Women with metastatic ovarian cancer treated with chemotherapy prior to surgery have higher levels of specific immune cells with the ability to attack tumor cells. These findings suggest that immunotherapy designed to remove the breaks of immune cells may be used in these patients to enhance anti-tumor responses and improve disease control.
The study, titled “Neoadjuvant Chemotherapy Modulates the Immune Microenvironment in Metastases of Tubo-Ovarian High-Grade Serous Carcinoma“, was published in Clinical Cancer Research, and developed by researchers at the Queen Mary University of London, in the U.K.
“We are studying a type of ovarian cancer called high-grade serous ovarian cancer (HGSC), which is quite difficult to treat for two main reasons: first, it is often detected after it has spread quite extensively in the body; and second, although the disease can respond well to the first chemotherapy treatments, it often relapses and becomes more difficult to treat,” Frances R. Balkwill, PhD, professor of cancer biology at Barts Cancer Institute in Queen Mary University of London, United Kingdom, said in a press release. Therefore we need to find other treatment options after the initial treatment is given.”
Previous research has shown that chemotherapy can have a dual role in fighting some tumors, inducing both tumor cell death and stimulating the expansion and activation of anti-tumor immune cells. Now, the researchers wanted to address whether this was also true for women with ovarian cancer.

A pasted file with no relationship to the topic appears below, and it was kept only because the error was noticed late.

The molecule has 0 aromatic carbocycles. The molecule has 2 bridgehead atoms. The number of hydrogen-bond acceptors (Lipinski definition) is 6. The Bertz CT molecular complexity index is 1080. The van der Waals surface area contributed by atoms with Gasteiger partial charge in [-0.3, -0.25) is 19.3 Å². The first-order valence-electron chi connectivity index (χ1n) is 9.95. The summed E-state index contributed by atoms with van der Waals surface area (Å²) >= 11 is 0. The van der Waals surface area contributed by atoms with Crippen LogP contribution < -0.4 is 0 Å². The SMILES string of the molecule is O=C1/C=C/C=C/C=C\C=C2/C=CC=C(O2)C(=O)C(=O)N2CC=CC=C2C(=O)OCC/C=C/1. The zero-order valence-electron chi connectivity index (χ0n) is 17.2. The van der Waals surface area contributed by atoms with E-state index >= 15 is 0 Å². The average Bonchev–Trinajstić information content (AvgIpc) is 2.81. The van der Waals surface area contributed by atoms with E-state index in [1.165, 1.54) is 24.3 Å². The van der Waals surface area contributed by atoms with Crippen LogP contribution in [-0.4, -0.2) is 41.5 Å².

They examined biopsies and blood samples from 54 women with advanced stage HGSC before and after receiving platinum-based chemotherapy prior to surgery, and from six patients who underwent surgery without prior chemotherapy. Patients were categorized into minimal responders, poor responders, and good responders, depending on their progression-free survival and overall survival.
Results revealed that patients who received chemotherapy had increased activation of tumor killing T-cells, whereas a particular subset of T-cells, called regulatory T cells, that inhibit immune system activity were decreased. These results were particularly more pronounced in the ‘good responders’ group.
Nonetheless, the investigators found that anti-tumor T-cells had either the same or increased levels of PD-L1, a protein that acts as an immune checkpoint and hampers an efficient immune response. Targeting this pathway with commonly used immunotherapies, such as nivolumab (Opdivo) or pembrolizumab (Keytruda) could improve chemotherapeutic effects.
The team also found that chemotherapy reduced blood levels of certain proteins involved in tumor growth. “This could help immunotherapies work better,” Balkwill noted. “The chemotherapies, carboplatin and paclitaxel, given in our study are also used to treat many different cancer types. It will, therefore, be very interesting and potentially promising if similar effects are seen in other cancer types, such as lung cancer,” she added.